Massachusetts is a national leader on policy firsts. Education justice is no exception. We were the first state to establish education as a right in our Constitution. As with any worthwhile leadership challenge, the struggle to live out the vision is even harder than the act of codifying it. Today education in Massachusetts is still unequal.
In our district, many agree that structural inequities abound in our public institutions. One stark example: the criminal justice system. The belief that we must not only expose, but also eradicate the injustice embedded in Massachusetts “Correctional” Institutions (MCIs), and in the systems that send people there, is a big part of what inspired my run as state representative. Since assuming office I’ve regularly visited four of our MCIs to participate in restorative justice events, to take a tour of education and jobs training facilities, and, most importantly, to learn from and support political organizing “inside the walls,” as those living there often refer to themselves. The African American Coalition Committee (AACC) is one of a number of inspiring leadership organizations comprised of incarcerated persons.
The next Jamaica Plain Forum will be discussing how to change Massachusetts' official flag and seal, which is regarded as a symbol of white supremacy. "The current flag and seal, which features a Colonial broadsword held in a white hand over the head of a composite 'Ideal Native American,' is one of two state flags in the United States that remains controversial due to its representation of white supremacy," says the Jamaica Plain Forum website. (The other state is Mississippi, which still uses the Confederate Stars and Bars.)
For more than 30 years there has been proposed legislation to establish a special commission to review the state flag and seal, while working with Native American leaders of the Commonwealth to create a new flag and seal. This year state Rep. Nika Elugardo, D-15th Suffolk District, co-filed a bill to establish the commission. Elugardo is one of the scheduled speakers for the April 4th forum.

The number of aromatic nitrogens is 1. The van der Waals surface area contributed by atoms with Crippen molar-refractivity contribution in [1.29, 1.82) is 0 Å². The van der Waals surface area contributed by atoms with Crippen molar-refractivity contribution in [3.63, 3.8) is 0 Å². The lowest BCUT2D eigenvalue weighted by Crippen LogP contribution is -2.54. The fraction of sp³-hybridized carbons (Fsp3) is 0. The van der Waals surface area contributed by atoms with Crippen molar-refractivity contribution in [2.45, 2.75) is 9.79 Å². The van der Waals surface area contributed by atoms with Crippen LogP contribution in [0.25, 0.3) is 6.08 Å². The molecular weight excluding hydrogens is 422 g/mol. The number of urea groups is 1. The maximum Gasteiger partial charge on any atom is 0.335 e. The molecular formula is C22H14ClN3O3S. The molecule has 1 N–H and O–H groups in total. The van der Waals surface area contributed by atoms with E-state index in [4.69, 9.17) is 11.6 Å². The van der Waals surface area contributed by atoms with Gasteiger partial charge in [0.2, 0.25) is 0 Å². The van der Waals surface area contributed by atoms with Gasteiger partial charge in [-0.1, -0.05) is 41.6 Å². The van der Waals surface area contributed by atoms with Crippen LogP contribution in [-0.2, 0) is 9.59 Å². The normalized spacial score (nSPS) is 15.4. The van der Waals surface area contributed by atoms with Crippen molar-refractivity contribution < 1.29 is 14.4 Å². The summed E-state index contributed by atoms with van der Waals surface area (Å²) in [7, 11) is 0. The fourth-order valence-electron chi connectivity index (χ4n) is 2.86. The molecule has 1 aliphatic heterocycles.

On January 2, Nika Elugardo was sworn into her first term as the state representative for the 15th Suffolk District. So what's on her legislative plate? Q: Which of the bills are refiles and which ones are original bills being submitted for the first time? Elugardo: Of the 15 bills we filed, two are refiles: H2453 An Act to amend the Brownfields tax credit, and H3282 An Act to prevent unnecessary vacancies in foreclosed homes. The rest were original bills drafted by my team, by advocate partners, or in collaboration with partners.
On Jan. 30th, the Massachusetts House voted against rules that would require the Speaker to give them enough time to read what they’re about to vote on and make the votes they take in committees publicly available. Despite how outrageous it is that the House would vote against these basic transparency measures, I’m thrilled that Jamaica Plain's new state representative, Rep. Nika Elugardo (D-15th Suffolk), is already proving herself an advocate for the people of our district when she stood up to leadership and voted in favor of transparency and accountability. However, my question remains: what was JP’s other representative (my representative), Rep. Liz Malia (D-11th Suffolk), thinking when she voted no? She voted against allowing reps ample time to read bills and amendments that they are voting on.